3–concl. Just one more thing about heartfelt delight. It is impossible to overstate the value of blatantly beautiful birds in the service of birderly ambassadorship. Along with flickers: adult male American Goldfinches and House Finches; most water birds and any raptor; and always an adult male Red-winged Blackbird swaying on a cattail. Birds that are doing things—singing and fighting and feeding—are the best of all.

How To Usefully Get Resources In Their Hands—And On Their Devices

This is tricky. In light of point #1, above, you can’t hand somebody a business card–style list of books, magazines, and websites. But check this out: The American Birding Association has one of the easiest-to-remember URLs in all of birderdom. If they go away from an encounter with you muttering, “Ay Bee Ay dot org, Ay Bee Ay dot org,” you have achieved success!

Now let’s say there is some sort of opportunity for follow-up—you know each other from the neighborhood, you see each other again, etc. In that event, you might want to steer folks to some particular webpages at ABA.org. Those include:

• The ABA’s Code of Birding Ethics, discussed above.

• The ABA’s “Ten Tips for Watching and Enjoying Birds,” specifically developed for people noticing birds for the first time in this era of social distancing and other restrictions.

• Hannah Floyd’s “What To Do When They Close School,” focusing in particular on the school-age population of people who suddenly find themselves at and around home, looking for things to do in nature.

• The ABA “state guide” series of photographic field guides. Not all states are covered yet, but many are. If you find yourself in Texas, California, New York, Florida, Pennsylvania, Illinois, Ohio, and elsewhere, please mention the existence of the guide for your state.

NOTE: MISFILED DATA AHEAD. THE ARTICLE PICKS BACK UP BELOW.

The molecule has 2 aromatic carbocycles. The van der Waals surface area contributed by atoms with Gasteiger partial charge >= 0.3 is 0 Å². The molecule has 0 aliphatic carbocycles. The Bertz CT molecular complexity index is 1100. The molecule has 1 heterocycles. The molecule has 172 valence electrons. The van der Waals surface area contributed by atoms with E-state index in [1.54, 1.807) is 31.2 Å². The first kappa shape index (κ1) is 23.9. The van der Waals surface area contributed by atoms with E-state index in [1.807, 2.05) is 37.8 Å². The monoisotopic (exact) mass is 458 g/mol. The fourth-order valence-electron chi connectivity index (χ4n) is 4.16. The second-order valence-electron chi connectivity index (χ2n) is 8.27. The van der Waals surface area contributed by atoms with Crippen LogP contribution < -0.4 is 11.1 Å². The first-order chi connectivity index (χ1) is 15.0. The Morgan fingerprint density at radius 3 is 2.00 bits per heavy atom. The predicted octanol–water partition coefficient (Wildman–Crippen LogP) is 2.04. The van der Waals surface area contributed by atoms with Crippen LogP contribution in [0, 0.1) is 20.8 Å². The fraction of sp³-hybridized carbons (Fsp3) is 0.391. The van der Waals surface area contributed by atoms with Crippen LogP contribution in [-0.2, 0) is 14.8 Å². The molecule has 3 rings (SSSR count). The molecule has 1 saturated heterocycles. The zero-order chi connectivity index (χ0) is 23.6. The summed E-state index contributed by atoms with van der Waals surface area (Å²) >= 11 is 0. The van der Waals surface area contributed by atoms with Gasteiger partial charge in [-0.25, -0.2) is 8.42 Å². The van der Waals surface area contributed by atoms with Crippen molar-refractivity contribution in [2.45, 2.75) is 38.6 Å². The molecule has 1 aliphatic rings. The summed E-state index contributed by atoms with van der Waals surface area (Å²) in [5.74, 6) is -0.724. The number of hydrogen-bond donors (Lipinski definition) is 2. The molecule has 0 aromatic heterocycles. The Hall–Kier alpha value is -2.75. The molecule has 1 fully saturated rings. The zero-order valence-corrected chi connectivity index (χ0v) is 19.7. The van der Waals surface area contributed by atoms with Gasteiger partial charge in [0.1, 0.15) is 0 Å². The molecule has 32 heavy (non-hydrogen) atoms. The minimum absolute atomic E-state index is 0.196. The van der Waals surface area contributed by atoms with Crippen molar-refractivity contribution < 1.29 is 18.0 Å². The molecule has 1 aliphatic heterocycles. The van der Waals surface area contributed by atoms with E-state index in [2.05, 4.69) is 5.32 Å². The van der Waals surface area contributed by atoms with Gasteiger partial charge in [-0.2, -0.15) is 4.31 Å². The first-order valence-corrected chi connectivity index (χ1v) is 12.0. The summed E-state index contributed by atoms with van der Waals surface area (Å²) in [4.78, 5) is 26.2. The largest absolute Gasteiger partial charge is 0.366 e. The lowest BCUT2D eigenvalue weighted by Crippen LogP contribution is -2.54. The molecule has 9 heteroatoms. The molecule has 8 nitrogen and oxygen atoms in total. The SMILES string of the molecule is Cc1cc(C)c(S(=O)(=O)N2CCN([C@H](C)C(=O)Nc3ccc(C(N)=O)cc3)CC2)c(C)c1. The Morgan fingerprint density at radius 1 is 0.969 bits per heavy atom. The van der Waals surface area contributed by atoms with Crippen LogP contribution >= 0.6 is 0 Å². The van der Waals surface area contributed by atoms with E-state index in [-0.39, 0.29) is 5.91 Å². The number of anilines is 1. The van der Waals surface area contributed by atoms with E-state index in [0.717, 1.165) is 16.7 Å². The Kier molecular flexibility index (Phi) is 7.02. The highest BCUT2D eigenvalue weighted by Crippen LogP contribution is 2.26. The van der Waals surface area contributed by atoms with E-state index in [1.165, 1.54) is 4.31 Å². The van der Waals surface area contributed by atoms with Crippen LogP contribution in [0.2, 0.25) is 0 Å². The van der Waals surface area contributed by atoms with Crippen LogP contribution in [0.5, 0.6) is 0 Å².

• Why, the American Birding Association! Mention that basic memberships start at $30, a tremendous bargain for the fantastic volume of information and other resources available to all members.

A Final Thought—Act the Part

Consider wearing an ABA cap or ABA binocular straps whenever you go out. Our t-shirts are the absolute coolest. Don’t like t-shirts?—Then buy one from The ABA Shop, cut it up, and make the world’s coolest face mask out of it! How about a tattoo? Nothing starts conversation like a sharp flicker emblazoned on your upper arm. The ABA isn’t in the body-art business…yet.

Seriously, if flicker tattoos and even flycatcher t-shirts aren’t your thing, consider the value in proclaiming that you are a birder. What does that mean?—Well, it means you are friendly and knowledgeable, and that you are as fired up about flickers as when you first began to notice birds yourself.


Cover image by Mia McPherson.

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Ted Floyd is the longtime Editor of Birding magazine, and he is broadly involved in other programs and initiatives with the ABA. Ted has written 200+ magazine articles and 5 books, including How to Know the Birds (National Geographic, 2019). He is a frequent speaker at birding festivals and has served on several nonprofit boards. Join Ted here for his semimonthly spot, “How to Know the Birds,” celebrating common birds and the uncommonly interesting things they do.